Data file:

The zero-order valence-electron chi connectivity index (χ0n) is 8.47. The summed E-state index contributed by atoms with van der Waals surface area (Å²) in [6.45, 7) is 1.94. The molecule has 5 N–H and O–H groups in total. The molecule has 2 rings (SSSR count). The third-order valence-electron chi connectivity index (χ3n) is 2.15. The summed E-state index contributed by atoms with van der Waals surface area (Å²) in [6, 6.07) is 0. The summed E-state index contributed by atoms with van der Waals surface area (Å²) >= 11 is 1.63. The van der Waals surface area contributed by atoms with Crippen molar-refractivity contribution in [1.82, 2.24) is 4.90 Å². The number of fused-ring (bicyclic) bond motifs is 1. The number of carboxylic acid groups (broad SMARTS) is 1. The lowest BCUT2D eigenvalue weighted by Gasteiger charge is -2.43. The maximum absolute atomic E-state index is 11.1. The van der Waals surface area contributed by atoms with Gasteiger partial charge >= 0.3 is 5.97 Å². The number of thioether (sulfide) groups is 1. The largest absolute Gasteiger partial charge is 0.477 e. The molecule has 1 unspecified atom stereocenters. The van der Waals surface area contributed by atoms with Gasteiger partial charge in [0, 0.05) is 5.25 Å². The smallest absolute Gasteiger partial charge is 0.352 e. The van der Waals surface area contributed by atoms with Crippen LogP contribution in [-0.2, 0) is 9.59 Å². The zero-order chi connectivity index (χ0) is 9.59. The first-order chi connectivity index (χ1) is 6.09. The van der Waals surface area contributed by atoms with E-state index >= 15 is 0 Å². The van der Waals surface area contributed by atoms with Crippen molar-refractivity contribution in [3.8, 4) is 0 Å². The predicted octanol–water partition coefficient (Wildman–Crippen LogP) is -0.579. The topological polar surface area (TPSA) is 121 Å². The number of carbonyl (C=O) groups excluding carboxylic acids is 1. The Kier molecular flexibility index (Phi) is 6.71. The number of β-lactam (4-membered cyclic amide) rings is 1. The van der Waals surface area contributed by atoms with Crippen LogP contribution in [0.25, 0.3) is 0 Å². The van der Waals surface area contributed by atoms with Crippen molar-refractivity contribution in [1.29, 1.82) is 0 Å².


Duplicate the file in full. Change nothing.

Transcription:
The zero-order valence-electron chi connectivity index (χ0n) is 8.47. The summed E-state index contributed by atoms with van der Waals surface area (Å²) in [6.45, 7) is 1.94. The molecule has 5 N–H and O–H groups in total. The molecule has 2 rings (SSSR count). The third-order valence-electron chi connectivity index (χ3n) is 2.15. The summed E-state index contributed by atoms with van der Waals surface area (Å²) in [6, 6.07) is 0. The summed E-state index contributed by atoms with van der Waals surface area (Å²) >= 11 is 1.63. The van der Waals surface area contributed by atoms with Crippen molar-refractivity contribution in [1.82, 2.24) is 4.90 Å². The number of fused-ring (bicyclic) bond motifs is 1. The number of carboxylic acid groups (broad SMARTS) is 1. The lowest BCUT2D eigenvalue weighted by Gasteiger charge is -2.43. The maximum absolute atomic E-state index is 11.1. The van der Waals surface area contributed by atoms with Gasteiger partial charge >= 0.3 is 5.97 Å². The number of thioether (sulfide) groups is 1. The largest absolute Gasteiger partial charge is 0.477 e. The molecule has 1 unspecified atom stereocenters. The van der Waals surface area contributed by atoms with Gasteiger partial charge in [0, 0.05) is 5.25 Å². The smallest absolute Gasteiger partial charge is 0.352 e. The van der Waals surface area contributed by atoms with Crippen LogP contribution in [-0.2, 0) is 9.59 Å². The zero-order chi connectivity index (χ0) is 9.59. The first-order chi connectivity index (χ1) is 6.09. The van der Waals surface area contributed by atoms with E-state index >= 15 is 0 Å². The van der Waals surface area contributed by atoms with Crippen molar-refractivity contribution in [3.8, 4) is 0 Å². The predicted octanol–water partition coefficient (Wildman–Crippen LogP) is -0.579. The topological polar surface area (TPSA) is 121 Å². The number of carbonyl (C=O) groups excluding carboxylic acids is 1. The Kier molecular flexibility index (Phi) is 6.71. The number of β-lactam (4-membered cyclic amide) rings is 1. The van der Waals surface area contributed by atoms with Crippen LogP contribution in [0.25, 0.3) is 0 Å². The van der Waals surface area contributed by atoms with Crippen molar-refractivity contribution in [1.29, 1.82) is 0 Å².